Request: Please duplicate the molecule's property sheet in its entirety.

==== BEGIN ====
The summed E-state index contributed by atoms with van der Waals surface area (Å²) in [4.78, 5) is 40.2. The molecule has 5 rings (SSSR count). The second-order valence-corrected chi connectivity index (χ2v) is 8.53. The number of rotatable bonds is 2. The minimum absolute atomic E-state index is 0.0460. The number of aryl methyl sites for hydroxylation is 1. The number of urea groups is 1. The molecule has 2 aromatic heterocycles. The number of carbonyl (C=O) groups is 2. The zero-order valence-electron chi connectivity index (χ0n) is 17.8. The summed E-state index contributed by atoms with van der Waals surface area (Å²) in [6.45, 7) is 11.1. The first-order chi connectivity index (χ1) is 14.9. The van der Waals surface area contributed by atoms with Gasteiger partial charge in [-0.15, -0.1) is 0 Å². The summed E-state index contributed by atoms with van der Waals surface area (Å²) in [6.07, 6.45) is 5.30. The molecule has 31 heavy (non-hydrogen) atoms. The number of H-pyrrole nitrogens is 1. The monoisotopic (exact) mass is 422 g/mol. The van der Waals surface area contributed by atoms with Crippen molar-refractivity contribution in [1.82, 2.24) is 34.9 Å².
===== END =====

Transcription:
The summed E-state index contributed by atoms with van der Waals surface area (Å²) in [4.78, 5) is 40.2. The molecule has 5 rings (SSSR count). The second-order valence-corrected chi connectivity index (χ2v) is 8.53. The number of rotatable bonds is 2. The minimum absolute atomic E-state index is 0.0460. The number of aryl methyl sites for hydroxylation is 1. The number of urea groups is 1. The molecule has 2 aromatic heterocycles. The number of carbonyl (C=O) groups is 2. The zero-order valence-electron chi connectivity index (χ0n) is 17.8. The summed E-state index contributed by atoms with van der Waals surface area (Å²) in [6.45, 7) is 11.1. The first-order chi connectivity index (χ1) is 14.9. The van der Waals surface area contributed by atoms with Gasteiger partial charge in [-0.15, -0.1) is 0 Å². The summed E-state index contributed by atoms with van der Waals surface area (Å²) in [6.07, 6.45) is 5.30. The molecule has 31 heavy (non-hydrogen) atoms. The number of H-pyrrole nitrogens is 1. The monoisotopic (exact) mass is 422 g/mol. The van der Waals surface area contributed by atoms with Crippen molar-refractivity contribution in [1.82, 2.24) is 34.9 Å².